This Medical School Is Making Tuition Free For All Students

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New York University made history Aug. 16 with a surprise announcement that it will give full-tuition scholarships to all current and future students in its School of Medicine MD program. The scholarship will be offered to all students, regardless of need or merit.

Incoming students received the good news at the end of the annual white coat ceremony, where each new student receives a white lab coat as a symbolic mark of the beginning of their medical education.

Though NYU’s press release on the scholarships said it is the “only top 10-ranked” medical school in the nation to offer free tuition to all students, the school is one of many addressing the large amounts of debt students often take on to complete their education.

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The scholarship will cover yearly tuition costs of $55,018, but students will still have to pay for room and board and other expenses, adding up to an estimated $29,000 annually.

The university posted pictures of this year’s White Coat Ceremony on Twitter — and the students look pretty happy about the good news they’ve just received:

NYU is able to offer the generous package thanks to more than 2,500 supporters, including trustees and alumni.

“A population as diverse as ours is best served by doctors from all walks of life, we believe, and aspiring physicians and surgeons should not be prevented from pursuing a career in medicine because of the prospect of overwhelming financial debt,” said Robert Grossman, dean of the NYU School Medicine and CEO of NYU Langone Health, of the scholarships.

Other universities have also taken steps to eliminate the crushing student loan debt that most medical students face. In December 2017, Columbia University College of Physicians and Surgeons pledged to begin offering full-tuition scholarships to students with the greatest financial need and to offer only grants, not loans, to all other students. Last month, an anonymous donor gave a $3 million gift to the University of Houston’s College of Medicine intended to fund the full tuition for the 30 students who will matriculate at the new medical school when it opens in fall of 2020.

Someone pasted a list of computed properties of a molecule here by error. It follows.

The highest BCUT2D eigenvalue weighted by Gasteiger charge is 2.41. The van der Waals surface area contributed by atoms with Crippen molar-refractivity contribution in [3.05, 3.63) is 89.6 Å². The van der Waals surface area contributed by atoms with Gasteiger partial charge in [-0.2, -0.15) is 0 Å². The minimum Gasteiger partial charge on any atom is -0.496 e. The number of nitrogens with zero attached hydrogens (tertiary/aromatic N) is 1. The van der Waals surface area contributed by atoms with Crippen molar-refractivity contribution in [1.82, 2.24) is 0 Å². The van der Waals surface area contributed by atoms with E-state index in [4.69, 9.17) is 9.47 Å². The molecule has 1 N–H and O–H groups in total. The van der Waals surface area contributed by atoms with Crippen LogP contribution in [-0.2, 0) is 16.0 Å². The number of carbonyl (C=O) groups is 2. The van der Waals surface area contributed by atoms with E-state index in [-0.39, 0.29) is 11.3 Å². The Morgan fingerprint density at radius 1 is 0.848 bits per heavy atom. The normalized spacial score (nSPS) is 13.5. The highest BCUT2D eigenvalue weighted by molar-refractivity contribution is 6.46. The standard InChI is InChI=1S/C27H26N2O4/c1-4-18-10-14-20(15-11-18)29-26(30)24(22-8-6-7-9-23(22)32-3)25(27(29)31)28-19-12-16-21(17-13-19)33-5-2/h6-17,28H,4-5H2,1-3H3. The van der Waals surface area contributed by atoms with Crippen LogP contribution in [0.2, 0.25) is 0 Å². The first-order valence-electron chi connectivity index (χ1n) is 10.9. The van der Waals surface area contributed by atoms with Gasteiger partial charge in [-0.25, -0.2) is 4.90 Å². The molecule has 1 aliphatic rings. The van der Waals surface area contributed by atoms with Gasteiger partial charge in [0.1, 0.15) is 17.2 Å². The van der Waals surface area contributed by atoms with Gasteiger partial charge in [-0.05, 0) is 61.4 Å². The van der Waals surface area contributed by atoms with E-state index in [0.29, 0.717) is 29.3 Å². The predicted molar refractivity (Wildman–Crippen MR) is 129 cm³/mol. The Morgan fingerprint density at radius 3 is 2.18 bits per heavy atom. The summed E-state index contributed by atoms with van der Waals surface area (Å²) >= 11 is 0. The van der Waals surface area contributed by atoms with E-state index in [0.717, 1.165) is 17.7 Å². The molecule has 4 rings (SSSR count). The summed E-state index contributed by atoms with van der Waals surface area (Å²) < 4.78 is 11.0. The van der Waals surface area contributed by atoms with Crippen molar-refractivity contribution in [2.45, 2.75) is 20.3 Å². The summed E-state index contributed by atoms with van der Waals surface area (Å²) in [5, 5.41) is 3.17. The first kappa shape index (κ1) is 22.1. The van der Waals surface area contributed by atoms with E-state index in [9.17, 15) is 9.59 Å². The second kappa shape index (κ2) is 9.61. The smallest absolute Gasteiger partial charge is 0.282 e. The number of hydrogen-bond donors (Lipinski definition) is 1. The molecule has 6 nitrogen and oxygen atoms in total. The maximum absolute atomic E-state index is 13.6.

This trend has been more than 10 years in the making. Case Western Reserve University’s Cleveland Clinic Lerner College of Medicine has paid student’s full tuition since 2008.

“I don’t know of any schools that would not want their students to graduate debt-free,” Roy Ziegelstein, vice dean for education at Johns Hopkins University School of Medicine, told the Wall Street Journal. “All schools are aiming for that end result.”

The Journal also reported that Johns Hopkins students who borrow graduate with a median debt of $110,000; the national average is $195,000.

RELATED: Philadelphia Eagles champion Chris Long donated a year’s worth of his salary to education:

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Kate Streit
Kate Streit lives in Chicago. She enjoys stand-up comedy, mystery novels, memoirs, summer and pumpkin spice anything.

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